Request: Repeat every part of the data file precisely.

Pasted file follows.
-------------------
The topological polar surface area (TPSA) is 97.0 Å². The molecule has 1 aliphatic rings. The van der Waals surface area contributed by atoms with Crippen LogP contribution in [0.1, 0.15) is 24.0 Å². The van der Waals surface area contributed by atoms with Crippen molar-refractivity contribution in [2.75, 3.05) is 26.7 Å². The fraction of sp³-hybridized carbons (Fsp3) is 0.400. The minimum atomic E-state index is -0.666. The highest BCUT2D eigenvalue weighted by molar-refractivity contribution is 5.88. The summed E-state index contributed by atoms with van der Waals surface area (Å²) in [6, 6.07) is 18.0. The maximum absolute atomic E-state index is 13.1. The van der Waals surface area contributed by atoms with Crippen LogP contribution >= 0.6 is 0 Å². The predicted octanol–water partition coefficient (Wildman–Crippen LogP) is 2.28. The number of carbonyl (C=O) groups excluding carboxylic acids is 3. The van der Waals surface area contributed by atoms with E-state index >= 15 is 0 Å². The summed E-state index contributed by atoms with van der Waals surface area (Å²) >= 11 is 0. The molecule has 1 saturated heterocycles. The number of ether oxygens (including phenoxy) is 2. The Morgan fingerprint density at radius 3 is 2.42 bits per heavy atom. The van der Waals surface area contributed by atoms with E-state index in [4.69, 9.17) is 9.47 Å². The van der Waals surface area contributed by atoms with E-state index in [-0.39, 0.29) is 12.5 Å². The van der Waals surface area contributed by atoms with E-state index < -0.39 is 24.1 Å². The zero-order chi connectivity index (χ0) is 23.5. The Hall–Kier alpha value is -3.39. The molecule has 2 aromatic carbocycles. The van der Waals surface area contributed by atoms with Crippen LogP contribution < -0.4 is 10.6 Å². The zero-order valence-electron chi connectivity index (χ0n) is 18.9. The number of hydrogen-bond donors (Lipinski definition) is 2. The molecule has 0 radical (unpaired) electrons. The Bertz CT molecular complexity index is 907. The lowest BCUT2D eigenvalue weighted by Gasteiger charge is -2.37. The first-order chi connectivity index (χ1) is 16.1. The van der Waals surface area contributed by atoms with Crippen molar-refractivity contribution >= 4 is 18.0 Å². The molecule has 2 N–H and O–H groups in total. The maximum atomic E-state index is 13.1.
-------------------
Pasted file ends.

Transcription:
The topological polar surface area (TPSA) is 97.0 Å². The molecule has 1 aliphatic rings. The van der Waals surface area contributed by atoms with Crippen LogP contribution in [0.1, 0.15) is 24.0 Å². The van der Waals surface area contributed by atoms with Crippen molar-refractivity contribution in [2.75, 3.05) is 26.7 Å². The fraction of sp³-hybridized carbons (Fsp3) is 0.400. The minimum atomic E-state index is -0.666. The highest BCUT2D eigenvalue weighted by molar-refractivity contribution is 5.88. The summed E-state index contributed by atoms with van der Waals surface area (Å²) in [6, 6.07) is 18.0. The maximum absolute atomic E-state index is 13.1. The van der Waals surface area contributed by atoms with Crippen LogP contribution >= 0.6 is 0 Å². The predicted octanol–water partition coefficient (Wildman–Crippen LogP) is 2.28. The number of carbonyl (C=O) groups excluding carboxylic acids is 3. The van der Waals surface area contributed by atoms with E-state index >= 15 is 0 Å². The summed E-state index contributed by atoms with van der Waals surface area (Å²) >= 11 is 0. The molecule has 1 saturated heterocycles. The number of ether oxygens (including phenoxy) is 2. The Morgan fingerprint density at radius 3 is 2.42 bits per heavy atom. The van der Waals surface area contributed by atoms with E-state index in [4.69, 9.17) is 9.47 Å². The van der Waals surface area contributed by atoms with E-state index in [-0.39, 0.29) is 12.5 Å². The van der Waals surface area contributed by atoms with E-state index < -0.39 is 24.1 Å². The zero-order chi connectivity index (χ0) is 23.5. The Hall–Kier alpha value is -3.39. The molecule has 2 aromatic carbocycles. The van der Waals surface area contributed by atoms with Crippen LogP contribution < -0.4 is 10.6 Å². The zero-order valence-electron chi connectivity index (χ0n) is 18.9. The number of hydrogen-bond donors (Lipinski definition) is 2. The molecule has 0 radical (unpaired) electrons. The Bertz CT molecular complexity index is 907. The lowest BCUT2D eigenvalue weighted by Gasteiger charge is -2.37. The first-order chi connectivity index (χ1) is 16.1. The van der Waals surface area contributed by atoms with Crippen molar-refractivity contribution >= 4 is 18.0 Å². The molecule has 2 N–H and O–H groups in total. The maximum atomic E-state index is 13.1.